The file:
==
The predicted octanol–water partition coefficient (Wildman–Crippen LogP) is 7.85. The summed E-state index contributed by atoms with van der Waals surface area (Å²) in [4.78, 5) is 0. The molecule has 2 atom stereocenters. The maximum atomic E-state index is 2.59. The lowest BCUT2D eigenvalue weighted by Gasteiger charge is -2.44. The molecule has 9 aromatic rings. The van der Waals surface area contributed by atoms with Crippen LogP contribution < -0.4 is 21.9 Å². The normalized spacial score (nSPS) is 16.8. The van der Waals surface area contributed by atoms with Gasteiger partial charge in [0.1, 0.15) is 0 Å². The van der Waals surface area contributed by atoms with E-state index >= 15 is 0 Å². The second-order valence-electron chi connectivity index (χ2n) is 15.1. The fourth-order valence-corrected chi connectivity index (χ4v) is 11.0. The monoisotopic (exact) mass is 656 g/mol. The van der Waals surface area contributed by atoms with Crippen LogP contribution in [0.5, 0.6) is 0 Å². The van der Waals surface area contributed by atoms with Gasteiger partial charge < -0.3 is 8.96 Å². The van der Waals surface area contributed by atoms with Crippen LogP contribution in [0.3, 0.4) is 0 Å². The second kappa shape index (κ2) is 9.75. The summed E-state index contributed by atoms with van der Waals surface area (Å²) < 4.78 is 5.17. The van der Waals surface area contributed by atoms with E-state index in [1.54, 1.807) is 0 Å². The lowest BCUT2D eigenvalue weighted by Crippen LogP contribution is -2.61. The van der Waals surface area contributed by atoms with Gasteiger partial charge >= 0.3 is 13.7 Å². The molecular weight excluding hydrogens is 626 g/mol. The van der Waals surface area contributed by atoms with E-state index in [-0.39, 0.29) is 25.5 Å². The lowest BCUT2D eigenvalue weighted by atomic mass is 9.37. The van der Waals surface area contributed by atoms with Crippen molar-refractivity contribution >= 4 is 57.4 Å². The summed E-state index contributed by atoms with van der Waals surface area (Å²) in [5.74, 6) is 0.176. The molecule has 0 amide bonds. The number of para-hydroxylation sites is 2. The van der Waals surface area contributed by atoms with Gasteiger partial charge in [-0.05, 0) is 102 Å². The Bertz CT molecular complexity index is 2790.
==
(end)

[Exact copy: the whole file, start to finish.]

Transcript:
The predicted octanol–water partition coefficient (Wildman–Crippen LogP) is 7.85. The summed E-state index contributed by atoms with van der Waals surface area (Å²) in [4.78, 5) is 0. The molecule has 2 atom stereocenters. The maximum atomic E-state index is 2.59. The lowest BCUT2D eigenvalue weighted by Gasteiger charge is -2.44. The molecule has 9 aromatic rings. The van der Waals surface area contributed by atoms with Crippen LogP contribution < -0.4 is 21.9 Å². The normalized spacial score (nSPS) is 16.8. The van der Waals surface area contributed by atoms with Gasteiger partial charge in [0.1, 0.15) is 0 Å². The van der Waals surface area contributed by atoms with E-state index >= 15 is 0 Å². The second-order valence-electron chi connectivity index (χ2n) is 15.1. The fourth-order valence-corrected chi connectivity index (χ4v) is 11.0. The monoisotopic (exact) mass is 656 g/mol. The van der Waals surface area contributed by atoms with Crippen LogP contribution in [0.5, 0.6) is 0 Å². The van der Waals surface area contributed by atoms with Gasteiger partial charge < -0.3 is 8.96 Å². The van der Waals surface area contributed by atoms with Crippen LogP contribution in [0.3, 0.4) is 0 Å². The second kappa shape index (κ2) is 9.75. The summed E-state index contributed by atoms with van der Waals surface area (Å²) < 4.78 is 5.17. The van der Waals surface area contributed by atoms with E-state index in [1.54, 1.807) is 0 Å². The lowest BCUT2D eigenvalue weighted by Crippen LogP contribution is -2.61. The van der Waals surface area contributed by atoms with Gasteiger partial charge >= 0.3 is 13.7 Å². The molecular weight excluding hydrogens is 626 g/mol. The van der Waals surface area contributed by atoms with E-state index in [-0.39, 0.29) is 25.5 Å². The lowest BCUT2D eigenvalue weighted by atomic mass is 9.37. The van der Waals surface area contributed by atoms with Crippen molar-refractivity contribution >= 4 is 57.4 Å². The summed E-state index contributed by atoms with van der Waals surface area (Å²) in [5.74, 6) is 0.176. The molecule has 0 amide bonds. The number of para-hydroxylation sites is 2. The van der Waals surface area contributed by atoms with Gasteiger partial charge in [-0.05, 0) is 102 Å². The Bertz CT molecular complexity index is 2790.